Online Patient Registration
We are now offering registration forms online. You can go to our forms here.
Minimally Invasive Glaucoma Surgery (MIGS)
Also known as Micro-Invasive Glaucoma Surgery, MIGS have become much more popular in recent years. Traditional glaucoma surgeries, such as trabeculectomies and tube shunts, are considered major eye surgeries. They are associated with potentially serious risks, but when necessary, can lower intraocular pressures significantly. MIGS, on the other hand, may not lower the pressures as well, but are associated with significantly fewer risks. Here at the San Jose Eye Institute, we offer the Glaukos iStent and the Alcon CyPass stent, both of which can be performed through the small incision used in cataract surgery.
CALLISTO Eye for Cataract Surgery
We are pleased to be one of the few in the Bay Area to now offer computer assisted cataract surgery using the CALLISTO Eye system. The system uses measurements and graphical data taken at the time of the pre-op evaluation and imports them directly into the microscope at the surgery center. During cataract surgery, the surgeon can see the clinical information superimposed onto the eye through the microscope. If the eye moves or rotates during the surgery, the CALLISTO Eye system will dynamically track, providing the surgeon the opportunity to adjust surgery as needed for optimal outcome. To read more click here.
ORA for Cataract Surgery
We now offer the ORA Intraoperative Wavefront Aberrometer to our cataract surgery patients. In essence, this revolutionary technology is used at the time of cataract surgery to re-measure, and then to re-calculate the best-fit intraocular lens for the patient once the cataract is removed. The end-result is better, uncorrected vision for the patient. To read more, click here.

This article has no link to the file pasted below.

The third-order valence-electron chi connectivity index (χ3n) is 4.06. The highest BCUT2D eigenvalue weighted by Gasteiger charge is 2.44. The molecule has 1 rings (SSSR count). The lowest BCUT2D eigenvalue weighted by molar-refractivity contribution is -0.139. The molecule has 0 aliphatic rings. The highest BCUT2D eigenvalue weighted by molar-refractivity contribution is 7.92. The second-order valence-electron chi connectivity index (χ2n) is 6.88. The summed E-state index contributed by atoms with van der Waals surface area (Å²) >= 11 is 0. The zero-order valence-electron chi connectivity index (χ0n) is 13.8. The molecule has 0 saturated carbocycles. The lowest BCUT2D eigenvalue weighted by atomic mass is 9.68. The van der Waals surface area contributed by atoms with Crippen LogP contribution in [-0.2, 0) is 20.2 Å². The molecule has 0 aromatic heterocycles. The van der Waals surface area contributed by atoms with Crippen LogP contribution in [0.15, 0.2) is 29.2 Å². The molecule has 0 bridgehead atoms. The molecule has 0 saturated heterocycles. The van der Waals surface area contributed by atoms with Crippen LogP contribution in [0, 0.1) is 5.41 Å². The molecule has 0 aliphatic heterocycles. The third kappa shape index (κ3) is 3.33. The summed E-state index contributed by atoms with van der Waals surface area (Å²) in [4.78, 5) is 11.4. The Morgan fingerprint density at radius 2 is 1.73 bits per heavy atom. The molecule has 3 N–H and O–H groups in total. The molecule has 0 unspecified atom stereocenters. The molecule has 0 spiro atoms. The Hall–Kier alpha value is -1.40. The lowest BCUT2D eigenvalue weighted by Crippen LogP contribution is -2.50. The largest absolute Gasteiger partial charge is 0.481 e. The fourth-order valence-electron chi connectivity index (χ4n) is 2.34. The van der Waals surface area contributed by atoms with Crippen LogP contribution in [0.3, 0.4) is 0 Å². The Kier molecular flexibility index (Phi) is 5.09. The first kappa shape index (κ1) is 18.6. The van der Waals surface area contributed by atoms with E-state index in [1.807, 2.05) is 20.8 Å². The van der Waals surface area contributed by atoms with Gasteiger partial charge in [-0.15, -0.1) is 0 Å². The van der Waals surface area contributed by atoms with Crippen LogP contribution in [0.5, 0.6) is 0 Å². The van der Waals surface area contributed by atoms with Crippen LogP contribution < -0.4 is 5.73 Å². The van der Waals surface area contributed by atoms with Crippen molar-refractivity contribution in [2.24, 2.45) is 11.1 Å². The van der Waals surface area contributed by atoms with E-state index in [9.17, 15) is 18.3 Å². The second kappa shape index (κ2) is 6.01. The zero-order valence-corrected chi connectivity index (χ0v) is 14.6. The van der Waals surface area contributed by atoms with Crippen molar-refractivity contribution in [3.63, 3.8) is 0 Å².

The Centers for Medicare and Medicaid Services (CMS) have changed their regulations, allowing patients to pay for an upgrade to a premium intraocular lens during cataract surgery if they desired.
Premium intraocular lenses specifically refer to lenses which help to restore the patient’s ability to see far and near without the use of reading glasses. Prior to this ruling, Medicare beneficiaries who had cataracts were not allowed to have these lenses during cataract surgery, even if they were willing to pay for the entire surgical procedure out of their own pocket.
Now, if a patient has cataracts and desires to have a premium intraocular lens, Medicare would cover the cataract surgery portion of the procedure, including a standard intraocular lens, and the patient would then be responsible for paying for the upgrade to the premium lens. The change in the CMS regulations paved the way for other insurance companies to follow with similar guidelines.
Today, the number of premium lenses have proliferated and patients have many choices that allow them to become less dependent on glasses. If you are interested, ask Dr. Decker or Dr. Yang which lens options is best for you.